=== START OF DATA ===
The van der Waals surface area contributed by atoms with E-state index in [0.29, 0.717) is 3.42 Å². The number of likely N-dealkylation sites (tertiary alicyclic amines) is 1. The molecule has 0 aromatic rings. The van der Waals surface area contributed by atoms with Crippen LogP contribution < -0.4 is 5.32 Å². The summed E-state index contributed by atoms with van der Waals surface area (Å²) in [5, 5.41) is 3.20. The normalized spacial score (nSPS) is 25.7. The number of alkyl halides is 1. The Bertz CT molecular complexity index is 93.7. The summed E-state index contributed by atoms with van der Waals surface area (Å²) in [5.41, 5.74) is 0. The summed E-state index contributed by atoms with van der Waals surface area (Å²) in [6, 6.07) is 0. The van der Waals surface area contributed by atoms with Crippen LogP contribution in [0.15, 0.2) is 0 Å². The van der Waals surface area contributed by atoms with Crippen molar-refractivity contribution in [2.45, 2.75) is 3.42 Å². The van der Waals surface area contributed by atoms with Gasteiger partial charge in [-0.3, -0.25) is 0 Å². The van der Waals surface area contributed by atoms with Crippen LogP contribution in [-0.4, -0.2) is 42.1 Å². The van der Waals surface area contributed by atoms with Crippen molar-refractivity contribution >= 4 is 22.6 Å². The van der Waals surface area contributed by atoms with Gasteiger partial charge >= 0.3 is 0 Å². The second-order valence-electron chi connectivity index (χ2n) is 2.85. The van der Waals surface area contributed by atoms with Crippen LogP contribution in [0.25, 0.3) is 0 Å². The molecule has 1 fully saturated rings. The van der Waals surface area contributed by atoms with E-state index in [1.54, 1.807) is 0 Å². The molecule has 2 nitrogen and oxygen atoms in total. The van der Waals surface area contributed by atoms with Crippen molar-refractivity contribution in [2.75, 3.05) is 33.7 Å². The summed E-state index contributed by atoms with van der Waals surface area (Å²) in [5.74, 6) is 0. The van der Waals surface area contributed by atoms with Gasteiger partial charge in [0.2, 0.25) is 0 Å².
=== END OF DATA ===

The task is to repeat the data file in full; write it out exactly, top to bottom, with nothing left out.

The van der Waals surface area contributed by atoms with E-state index in [0.29, 0.717) is 3.42 Å². The number of likely N-dealkylation sites (tertiary alicyclic amines) is 1. The molecule has 0 aromatic rings. The van der Waals surface area contributed by atoms with Crippen LogP contribution < -0.4 is 5.32 Å². The summed E-state index contributed by atoms with van der Waals surface area (Å²) in [5, 5.41) is 3.20. The normalized spacial score (nSPS) is 25.7. The number of alkyl halides is 1. The Bertz CT molecular complexity index is 93.7. The summed E-state index contributed by atoms with van der Waals surface area (Å²) in [5.41, 5.74) is 0. The summed E-state index contributed by atoms with van der Waals surface area (Å²) in [6, 6.07) is 0. The van der Waals surface area contributed by atoms with Crippen LogP contribution in [0.15, 0.2) is 0 Å². The van der Waals surface area contributed by atoms with Crippen molar-refractivity contribution in [2.45, 2.75) is 3.42 Å². The van der Waals surface area contributed by atoms with Gasteiger partial charge in [-0.3, -0.25) is 0 Å². The van der Waals surface area contributed by atoms with Crippen LogP contribution in [-0.4, -0.2) is 42.1 Å². The van der Waals surface area contributed by atoms with Crippen molar-refractivity contribution >= 4 is 22.6 Å². The van der Waals surface area contributed by atoms with Gasteiger partial charge >= 0.3 is 0 Å². The second-order valence-electron chi connectivity index (χ2n) is 2.85. The van der Waals surface area contributed by atoms with Crippen LogP contribution in [0.25, 0.3) is 0 Å². The molecule has 1 fully saturated rings. The van der Waals surface area contributed by atoms with E-state index in [1.54, 1.807) is 0 Å². The molecule has 2 nitrogen and oxygen atoms in total. The van der Waals surface area contributed by atoms with Crippen molar-refractivity contribution in [2.75, 3.05) is 33.7 Å². The summed E-state index contributed by atoms with van der Waals surface area (Å²) in [5.74, 6) is 0. The van der Waals surface area contributed by atoms with Gasteiger partial charge in [0.2, 0.25) is 0 Å².